Wisconsin and Stanford each claim one NCAA basketball championship, and it happened in Kansas City. The Badgers, who had finished ninth in the Big Ten a year earlier, defeated Washington State 39-34 for the 1941 title. A year later, Stanford, coached by Everett Dean, beat Dartmouth for the championship. Dean never returned to the NCAA Tournament and remains the only coach with an undefeated NCAA record (3-0).
Kansas captured its first NCAA Tournament in Seattle, and 1952 marked the first time four regional finalists arrived at one site, a final four. The Jayhawks qualified by defeating Saint Louis 68-64 in the regional final at Municipal Auditorium and Clyde Lovellette scored 44 points. The output set a school and building record and it remains the most points scored by a Kansas player in an NCAA Tournament game.
La Salle’s ‘Magic’
Kansas City fans got to see the first in a succession of college superstars in 1954 when Tom Gola and La Salle won the national championship over Bradley 92-76. Gola was 6 feet 7 and in today’s vernacular would be considered a point forward. He was his team’s best passer, shooter and rebounder. Future UMKC coach Darrell Corwin was 14 when he saw Gola play and called him “the Magic Johnson of his time.”
A true winner
Then came Bill Russell. Gola and La Salle returned to the title game in 1955, but they were no match for San Francisco and Russell, who wowed the Municipal Auditorium crowd by blocking shots in a 77-63 victory. Not just from the player he was guarding but also from the other side of the basket. Russell would leave his man, take two giant steps and get to the ball in time for the redirection. Russell, perhaps the greatest winner in American team sports history with two NCAA and 11 NBA titles, won his first in Kansas City.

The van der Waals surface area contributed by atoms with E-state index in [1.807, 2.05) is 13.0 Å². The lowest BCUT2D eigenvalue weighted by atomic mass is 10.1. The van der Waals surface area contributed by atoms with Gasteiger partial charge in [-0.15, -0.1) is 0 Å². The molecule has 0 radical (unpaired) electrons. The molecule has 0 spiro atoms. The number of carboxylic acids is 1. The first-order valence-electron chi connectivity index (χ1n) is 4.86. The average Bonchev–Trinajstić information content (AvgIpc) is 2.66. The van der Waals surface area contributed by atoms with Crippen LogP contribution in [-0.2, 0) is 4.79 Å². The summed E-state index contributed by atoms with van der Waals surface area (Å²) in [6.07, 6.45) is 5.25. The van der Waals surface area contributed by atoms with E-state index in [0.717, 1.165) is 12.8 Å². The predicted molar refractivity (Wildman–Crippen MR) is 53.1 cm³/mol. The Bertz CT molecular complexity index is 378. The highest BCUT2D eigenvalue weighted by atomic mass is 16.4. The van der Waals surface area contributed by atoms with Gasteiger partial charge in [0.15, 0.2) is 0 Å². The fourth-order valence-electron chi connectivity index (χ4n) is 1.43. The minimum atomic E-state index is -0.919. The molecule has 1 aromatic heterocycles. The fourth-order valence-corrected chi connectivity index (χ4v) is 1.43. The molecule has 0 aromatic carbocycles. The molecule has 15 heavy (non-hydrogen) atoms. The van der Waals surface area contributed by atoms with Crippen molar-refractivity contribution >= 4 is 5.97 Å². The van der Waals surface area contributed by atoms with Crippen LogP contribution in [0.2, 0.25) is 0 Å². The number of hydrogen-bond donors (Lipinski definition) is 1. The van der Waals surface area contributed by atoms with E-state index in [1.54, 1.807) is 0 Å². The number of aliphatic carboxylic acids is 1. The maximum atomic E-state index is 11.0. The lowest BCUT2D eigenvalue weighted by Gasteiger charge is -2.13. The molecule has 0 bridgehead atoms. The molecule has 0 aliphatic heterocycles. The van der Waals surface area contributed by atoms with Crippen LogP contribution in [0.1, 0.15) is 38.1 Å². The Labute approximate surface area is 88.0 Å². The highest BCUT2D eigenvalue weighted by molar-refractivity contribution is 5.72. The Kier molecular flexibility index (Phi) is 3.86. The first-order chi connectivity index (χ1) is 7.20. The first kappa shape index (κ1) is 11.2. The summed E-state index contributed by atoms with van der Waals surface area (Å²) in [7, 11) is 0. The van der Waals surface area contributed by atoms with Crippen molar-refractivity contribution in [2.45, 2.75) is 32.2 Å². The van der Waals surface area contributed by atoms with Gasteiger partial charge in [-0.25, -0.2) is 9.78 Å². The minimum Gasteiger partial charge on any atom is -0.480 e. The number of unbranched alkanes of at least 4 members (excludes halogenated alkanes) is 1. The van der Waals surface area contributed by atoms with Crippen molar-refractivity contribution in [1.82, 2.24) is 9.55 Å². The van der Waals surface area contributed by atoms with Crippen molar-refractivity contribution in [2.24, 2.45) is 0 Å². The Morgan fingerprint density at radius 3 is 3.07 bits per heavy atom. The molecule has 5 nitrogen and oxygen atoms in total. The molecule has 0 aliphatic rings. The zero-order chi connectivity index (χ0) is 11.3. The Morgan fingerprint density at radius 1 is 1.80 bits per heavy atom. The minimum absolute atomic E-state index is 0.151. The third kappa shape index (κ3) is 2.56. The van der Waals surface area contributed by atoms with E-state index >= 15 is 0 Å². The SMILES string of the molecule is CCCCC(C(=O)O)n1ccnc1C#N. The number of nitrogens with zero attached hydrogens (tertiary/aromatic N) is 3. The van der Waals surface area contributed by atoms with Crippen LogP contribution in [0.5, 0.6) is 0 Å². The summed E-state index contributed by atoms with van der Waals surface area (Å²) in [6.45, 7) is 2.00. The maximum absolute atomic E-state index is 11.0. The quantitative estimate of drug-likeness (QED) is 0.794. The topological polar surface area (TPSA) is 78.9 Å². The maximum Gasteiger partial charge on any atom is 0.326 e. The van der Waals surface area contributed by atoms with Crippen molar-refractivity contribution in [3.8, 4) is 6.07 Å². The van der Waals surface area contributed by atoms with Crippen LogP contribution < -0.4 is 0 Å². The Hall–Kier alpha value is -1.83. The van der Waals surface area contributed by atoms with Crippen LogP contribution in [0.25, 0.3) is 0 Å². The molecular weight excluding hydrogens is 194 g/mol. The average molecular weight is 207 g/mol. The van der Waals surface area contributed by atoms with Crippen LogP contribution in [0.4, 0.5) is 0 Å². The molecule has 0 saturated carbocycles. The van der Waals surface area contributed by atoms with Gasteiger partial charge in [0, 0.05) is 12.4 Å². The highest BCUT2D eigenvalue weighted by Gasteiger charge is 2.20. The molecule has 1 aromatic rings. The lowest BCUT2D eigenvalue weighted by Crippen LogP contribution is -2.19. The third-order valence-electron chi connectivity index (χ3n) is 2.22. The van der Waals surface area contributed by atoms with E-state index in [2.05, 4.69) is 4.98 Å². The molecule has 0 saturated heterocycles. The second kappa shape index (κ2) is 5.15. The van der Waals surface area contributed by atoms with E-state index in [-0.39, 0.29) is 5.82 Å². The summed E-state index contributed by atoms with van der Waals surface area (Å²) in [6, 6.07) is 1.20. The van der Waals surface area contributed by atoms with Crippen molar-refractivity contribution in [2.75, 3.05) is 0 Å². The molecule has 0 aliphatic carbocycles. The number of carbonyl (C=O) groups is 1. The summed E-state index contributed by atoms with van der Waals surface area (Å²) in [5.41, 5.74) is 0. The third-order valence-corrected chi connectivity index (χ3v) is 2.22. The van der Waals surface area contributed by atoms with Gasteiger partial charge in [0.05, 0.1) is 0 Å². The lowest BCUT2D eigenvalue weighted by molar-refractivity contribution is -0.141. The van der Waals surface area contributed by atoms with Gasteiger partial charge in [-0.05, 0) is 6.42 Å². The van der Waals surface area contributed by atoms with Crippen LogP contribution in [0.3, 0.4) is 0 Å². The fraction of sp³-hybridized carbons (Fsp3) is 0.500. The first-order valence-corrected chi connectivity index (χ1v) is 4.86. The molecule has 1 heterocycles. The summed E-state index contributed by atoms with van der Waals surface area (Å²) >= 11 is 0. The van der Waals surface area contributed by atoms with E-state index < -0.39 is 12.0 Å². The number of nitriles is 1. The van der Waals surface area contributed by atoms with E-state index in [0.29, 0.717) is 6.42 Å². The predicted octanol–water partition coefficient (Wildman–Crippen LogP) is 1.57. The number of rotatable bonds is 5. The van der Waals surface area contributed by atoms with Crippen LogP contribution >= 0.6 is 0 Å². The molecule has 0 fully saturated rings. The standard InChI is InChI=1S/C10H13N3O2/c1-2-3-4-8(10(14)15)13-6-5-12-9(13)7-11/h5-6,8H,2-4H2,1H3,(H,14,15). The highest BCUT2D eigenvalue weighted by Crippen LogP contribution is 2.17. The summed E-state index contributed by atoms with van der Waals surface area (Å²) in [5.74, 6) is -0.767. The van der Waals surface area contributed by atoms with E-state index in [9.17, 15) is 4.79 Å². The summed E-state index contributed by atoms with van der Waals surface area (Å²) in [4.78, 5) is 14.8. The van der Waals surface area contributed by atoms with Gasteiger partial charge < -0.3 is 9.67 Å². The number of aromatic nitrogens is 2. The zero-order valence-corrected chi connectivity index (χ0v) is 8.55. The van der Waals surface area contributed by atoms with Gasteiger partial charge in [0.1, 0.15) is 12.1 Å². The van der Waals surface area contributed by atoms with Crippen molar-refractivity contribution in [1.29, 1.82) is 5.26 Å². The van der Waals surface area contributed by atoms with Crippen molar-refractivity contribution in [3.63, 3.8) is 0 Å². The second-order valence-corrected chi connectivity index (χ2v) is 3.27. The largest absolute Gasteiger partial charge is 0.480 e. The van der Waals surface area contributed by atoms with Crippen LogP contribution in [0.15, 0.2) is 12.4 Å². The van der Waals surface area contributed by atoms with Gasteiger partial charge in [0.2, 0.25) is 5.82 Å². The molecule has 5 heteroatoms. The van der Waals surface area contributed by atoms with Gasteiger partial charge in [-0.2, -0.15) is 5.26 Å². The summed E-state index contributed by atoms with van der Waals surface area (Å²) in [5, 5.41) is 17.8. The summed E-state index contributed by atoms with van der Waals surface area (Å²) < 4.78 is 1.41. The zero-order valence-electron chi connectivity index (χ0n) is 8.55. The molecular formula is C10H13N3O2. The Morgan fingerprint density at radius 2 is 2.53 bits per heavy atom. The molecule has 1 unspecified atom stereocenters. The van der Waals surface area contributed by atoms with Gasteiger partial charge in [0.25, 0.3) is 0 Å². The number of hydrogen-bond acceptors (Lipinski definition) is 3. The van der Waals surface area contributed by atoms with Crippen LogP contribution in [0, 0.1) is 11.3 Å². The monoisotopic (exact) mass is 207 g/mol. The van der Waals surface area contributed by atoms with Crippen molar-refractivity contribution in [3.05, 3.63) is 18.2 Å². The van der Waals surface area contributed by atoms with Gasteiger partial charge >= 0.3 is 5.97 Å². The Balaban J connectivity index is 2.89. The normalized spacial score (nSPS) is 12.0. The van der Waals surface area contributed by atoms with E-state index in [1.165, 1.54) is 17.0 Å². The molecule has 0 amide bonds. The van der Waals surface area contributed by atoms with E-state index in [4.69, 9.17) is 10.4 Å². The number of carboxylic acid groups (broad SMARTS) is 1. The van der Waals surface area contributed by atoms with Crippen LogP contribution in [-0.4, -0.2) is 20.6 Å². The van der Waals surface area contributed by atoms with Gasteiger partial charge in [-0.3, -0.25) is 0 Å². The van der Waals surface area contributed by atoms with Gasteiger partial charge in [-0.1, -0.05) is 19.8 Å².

Best in Buckeye State
The champion of Ohio would become the national champion at Municipal in 1961 when Cincinnati beat Ohio State 70-65. Oscar Robertson had moved on from the Bearcats, and Jerry Lucas led the Buckeyes. But Cincinnati’s balanced scoring overcame Lucas’ 27 points. John Havlicek had only four points and Bob Knight two for Ohio State.
UCLA, led by Gail Goodrich and Walt Hazzard, got by Willie Murrell and Kansas State 90-84 in the semifinals in 1964, and defeated Duke 98-83 for the national championship, the first of 10 for John Wooden. The day after the title, Wooden and his wife, Nell, were getting in a taxi at the Muehlebach Hotel headed to a church service in Prairie Village, when a bird made a deposit on Wooden’s head. “I think the Good Lord was letting me know, ‘Don’t get carried away,’” Wooden said in a 2006 interview.
The clock game
Michigan State had taken a four-point lead over Kansas in the Midwest Regional semifinal at Kemper Arena when the clock stopped. Play continued and the Jayhawks’ Ron Kellogg scored inside, but about 15 seconds had expired without the clock moving. Officials huddled, ruled not to make any changes, and Spartans coach Jud Heathcote was furious. Kansas went on to win in overtime 96-86 and defeated North Carolina State 75-67 in the regional title game.
Third for Vols’ women
A decade after the curtain closed on men’s Final Fours in Kansas City with the dynamic performance of Kansas’ Danny Manning, the women brought their championship to Kemper Arena in 1998. Tennessee made history, becoming the first women’s program to win three straight national titles by beating Louisiana Tech 93-75 in the title game to cap a 39-0 season.
College Hall of Fame
It’s not a game but an event. The National Collegiate Basketball Hall of Fame held its first induction ceremony in 2006 at the Hyatt Crown Center with some of the sports’ greatest names: Bill Russell, Oscar Robertson, John Wooden and Dean Smith are among the first to be honored. Over the next few years, Kareem-Abdul Jabbar, Charles Barkley, Larry Bird, Magic Johnson and Jerry West would be feted in Kansas City and be recognized in the College Basketball Experience.
The most recent NCAA Tournament regional brought to the Sprint Center one of the game’s brightest stars in 2009. Oklahoma’s Blake Griffin had 33 points and 17 rebounds in a 73-63 second-round victory over Michigan that propelled the Sooners into the Sweet 16. The performance followed a 28-point, 13-rebound effort in an 82-54 victory against Morgan State in a game that was remembered for Griffin falling hard to the floor after getting flipped by an opposing player.